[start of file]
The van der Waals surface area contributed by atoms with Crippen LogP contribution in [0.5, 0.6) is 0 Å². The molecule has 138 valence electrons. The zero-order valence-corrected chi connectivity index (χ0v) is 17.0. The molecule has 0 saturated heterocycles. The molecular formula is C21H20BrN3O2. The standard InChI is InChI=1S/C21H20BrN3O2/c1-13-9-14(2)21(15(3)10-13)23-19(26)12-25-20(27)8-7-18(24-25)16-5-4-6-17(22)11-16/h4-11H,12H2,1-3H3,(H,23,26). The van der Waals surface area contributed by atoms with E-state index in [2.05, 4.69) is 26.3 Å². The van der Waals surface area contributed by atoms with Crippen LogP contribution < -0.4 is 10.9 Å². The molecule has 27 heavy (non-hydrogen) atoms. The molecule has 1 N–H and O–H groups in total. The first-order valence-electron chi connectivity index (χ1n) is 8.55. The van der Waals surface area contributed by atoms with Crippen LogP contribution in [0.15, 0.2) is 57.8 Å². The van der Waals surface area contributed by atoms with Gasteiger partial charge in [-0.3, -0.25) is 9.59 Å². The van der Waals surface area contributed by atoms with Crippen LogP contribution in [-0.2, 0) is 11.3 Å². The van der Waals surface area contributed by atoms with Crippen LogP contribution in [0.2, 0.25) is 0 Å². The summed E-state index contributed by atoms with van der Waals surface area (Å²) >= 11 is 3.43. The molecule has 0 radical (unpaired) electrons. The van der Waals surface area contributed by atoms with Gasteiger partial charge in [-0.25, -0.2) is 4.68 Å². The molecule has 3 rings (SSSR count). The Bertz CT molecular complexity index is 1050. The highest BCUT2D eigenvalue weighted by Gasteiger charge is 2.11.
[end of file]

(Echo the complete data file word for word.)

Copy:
The van der Waals surface area contributed by atoms with Crippen LogP contribution in [0.5, 0.6) is 0 Å². The molecule has 138 valence electrons. The zero-order valence-corrected chi connectivity index (χ0v) is 17.0. The molecule has 0 saturated heterocycles. The molecular formula is C21H20BrN3O2. The standard InChI is InChI=1S/C21H20BrN3O2/c1-13-9-14(2)21(15(3)10-13)23-19(26)12-25-20(27)8-7-18(24-25)16-5-4-6-17(22)11-16/h4-11H,12H2,1-3H3,(H,23,26). The van der Waals surface area contributed by atoms with E-state index in [2.05, 4.69) is 26.3 Å². The van der Waals surface area contributed by atoms with Crippen LogP contribution < -0.4 is 10.9 Å². The molecule has 27 heavy (non-hydrogen) atoms. The molecule has 1 N–H and O–H groups in total. The first-order valence-electron chi connectivity index (χ1n) is 8.55. The van der Waals surface area contributed by atoms with Crippen LogP contribution in [0.15, 0.2) is 57.8 Å². The van der Waals surface area contributed by atoms with Gasteiger partial charge in [-0.3, -0.25) is 9.59 Å². The van der Waals surface area contributed by atoms with Crippen LogP contribution in [-0.2, 0) is 11.3 Å². The van der Waals surface area contributed by atoms with Crippen LogP contribution in [0.2, 0.25) is 0 Å². The summed E-state index contributed by atoms with van der Waals surface area (Å²) >= 11 is 3.43. The molecule has 0 radical (unpaired) electrons. The van der Waals surface area contributed by atoms with Gasteiger partial charge in [-0.25, -0.2) is 4.68 Å². The molecule has 3 rings (SSSR count). The Bertz CT molecular complexity index is 1050. The highest BCUT2D eigenvalue weighted by Gasteiger charge is 2.11.